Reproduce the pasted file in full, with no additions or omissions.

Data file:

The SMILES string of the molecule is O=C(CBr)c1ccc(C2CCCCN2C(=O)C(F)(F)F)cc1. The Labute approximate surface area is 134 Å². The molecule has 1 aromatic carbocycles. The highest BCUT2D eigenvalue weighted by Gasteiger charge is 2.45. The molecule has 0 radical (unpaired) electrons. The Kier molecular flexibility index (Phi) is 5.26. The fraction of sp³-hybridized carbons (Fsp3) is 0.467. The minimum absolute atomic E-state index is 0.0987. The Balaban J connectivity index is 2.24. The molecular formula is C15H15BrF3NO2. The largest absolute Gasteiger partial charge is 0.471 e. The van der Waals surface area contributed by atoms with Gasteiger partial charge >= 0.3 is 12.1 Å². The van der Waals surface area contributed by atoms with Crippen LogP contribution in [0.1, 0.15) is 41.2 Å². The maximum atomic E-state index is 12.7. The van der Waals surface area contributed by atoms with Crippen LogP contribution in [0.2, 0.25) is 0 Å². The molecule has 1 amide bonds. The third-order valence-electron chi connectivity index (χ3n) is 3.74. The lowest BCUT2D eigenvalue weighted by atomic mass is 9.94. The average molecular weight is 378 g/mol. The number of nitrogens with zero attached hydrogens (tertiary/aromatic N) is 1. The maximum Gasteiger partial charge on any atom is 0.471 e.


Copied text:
The SMILES string of the molecule is O=C(CBr)c1ccc(C2CCCCN2C(=O)C(F)(F)F)cc1. The Labute approximate surface area is 134 Å². The molecule has 1 aromatic carbocycles. The highest BCUT2D eigenvalue weighted by Gasteiger charge is 2.45. The molecule has 0 radical (unpaired) electrons. The Kier molecular flexibility index (Phi) is 5.26. The fraction of sp³-hybridized carbons (Fsp3) is 0.467. The minimum absolute atomic E-state index is 0.0987. The Balaban J connectivity index is 2.24. The molecular formula is C15H15BrF3NO2. The largest absolute Gasteiger partial charge is 0.471 e. The van der Waals surface area contributed by atoms with Gasteiger partial charge >= 0.3 is 12.1 Å². The van der Waals surface area contributed by atoms with Crippen LogP contribution in [0.1, 0.15) is 41.2 Å². The maximum atomic E-state index is 12.7. The van der Waals surface area contributed by atoms with Crippen LogP contribution in [0.2, 0.25) is 0 Å². The molecule has 1 amide bonds. The third-order valence-electron chi connectivity index (χ3n) is 3.74. The lowest BCUT2D eigenvalue weighted by atomic mass is 9.94. The average molecular weight is 378 g/mol. The number of nitrogens with zero attached hydrogens (tertiary/aromatic N) is 1. The maximum Gasteiger partial charge on any atom is 0.471 e.